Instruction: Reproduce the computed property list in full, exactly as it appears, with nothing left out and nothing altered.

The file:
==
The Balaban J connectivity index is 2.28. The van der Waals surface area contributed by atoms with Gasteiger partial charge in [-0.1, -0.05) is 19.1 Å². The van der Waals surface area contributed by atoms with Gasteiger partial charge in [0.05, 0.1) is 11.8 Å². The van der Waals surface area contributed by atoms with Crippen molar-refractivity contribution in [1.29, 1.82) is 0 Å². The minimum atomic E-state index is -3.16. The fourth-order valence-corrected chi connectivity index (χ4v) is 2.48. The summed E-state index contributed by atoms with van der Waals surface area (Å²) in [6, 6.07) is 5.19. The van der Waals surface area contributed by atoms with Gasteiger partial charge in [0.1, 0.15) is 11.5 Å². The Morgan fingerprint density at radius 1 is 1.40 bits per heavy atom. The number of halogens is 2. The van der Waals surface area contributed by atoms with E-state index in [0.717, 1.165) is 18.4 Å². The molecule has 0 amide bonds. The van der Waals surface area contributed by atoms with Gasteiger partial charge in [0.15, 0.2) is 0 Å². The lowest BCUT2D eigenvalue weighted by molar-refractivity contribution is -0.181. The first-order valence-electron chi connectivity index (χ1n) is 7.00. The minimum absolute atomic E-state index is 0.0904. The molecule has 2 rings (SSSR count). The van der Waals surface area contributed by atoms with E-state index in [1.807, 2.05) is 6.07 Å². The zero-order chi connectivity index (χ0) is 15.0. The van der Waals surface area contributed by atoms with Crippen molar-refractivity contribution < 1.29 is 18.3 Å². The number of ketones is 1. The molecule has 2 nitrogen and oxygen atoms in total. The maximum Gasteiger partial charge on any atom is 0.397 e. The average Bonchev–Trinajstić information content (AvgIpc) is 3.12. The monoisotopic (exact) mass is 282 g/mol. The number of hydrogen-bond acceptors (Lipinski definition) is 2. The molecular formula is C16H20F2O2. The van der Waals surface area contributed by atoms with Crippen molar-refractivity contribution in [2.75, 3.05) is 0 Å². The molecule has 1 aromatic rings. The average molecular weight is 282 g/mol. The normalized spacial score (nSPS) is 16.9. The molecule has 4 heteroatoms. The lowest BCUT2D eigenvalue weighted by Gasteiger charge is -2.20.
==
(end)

The Balaban J connectivity index is 2.28. The van der Waals surface area contributed by atoms with Gasteiger partial charge in [-0.1, -0.05) is 19.1 Å². The van der Waals surface area contributed by atoms with Gasteiger partial charge in [0.05, 0.1) is 11.8 Å². The van der Waals surface area contributed by atoms with Crippen molar-refractivity contribution in [1.29, 1.82) is 0 Å². The minimum atomic E-state index is -3.16. The fourth-order valence-corrected chi connectivity index (χ4v) is 2.48. The summed E-state index contributed by atoms with van der Waals surface area (Å²) in [6, 6.07) is 5.19. The van der Waals surface area contributed by atoms with Gasteiger partial charge in [0.1, 0.15) is 11.5 Å². The Morgan fingerprint density at radius 1 is 1.40 bits per heavy atom. The number of halogens is 2. The van der Waals surface area contributed by atoms with E-state index in [0.717, 1.165) is 18.4 Å². The molecule has 0 amide bonds. The van der Waals surface area contributed by atoms with Gasteiger partial charge in [0.15, 0.2) is 0 Å². The lowest BCUT2D eigenvalue weighted by molar-refractivity contribution is -0.181. The first-order valence-electron chi connectivity index (χ1n) is 7.00. The minimum absolute atomic E-state index is 0.0904. The molecule has 2 rings (SSSR count). The van der Waals surface area contributed by atoms with E-state index in [1.807, 2.05) is 6.07 Å². The zero-order chi connectivity index (χ0) is 15.0. The van der Waals surface area contributed by atoms with Crippen molar-refractivity contribution < 1.29 is 18.3 Å². The number of ketones is 1. The molecule has 2 nitrogen and oxygen atoms in total. The maximum Gasteiger partial charge on any atom is 0.397 e. The average Bonchev–Trinajstić information content (AvgIpc) is 3.12. The monoisotopic (exact) mass is 282 g/mol. The number of hydrogen-bond acceptors (Lipinski definition) is 2. The molecular formula is C16H20F2O2. The van der Waals surface area contributed by atoms with Crippen molar-refractivity contribution in [2.75, 3.05) is 0 Å². The molecule has 1 aromatic rings. The average molecular weight is 282 g/mol. The normalized spacial score (nSPS) is 16.9. The molecule has 4 heteroatoms. The lowest BCUT2D eigenvalue weighted by Gasteiger charge is -2.20.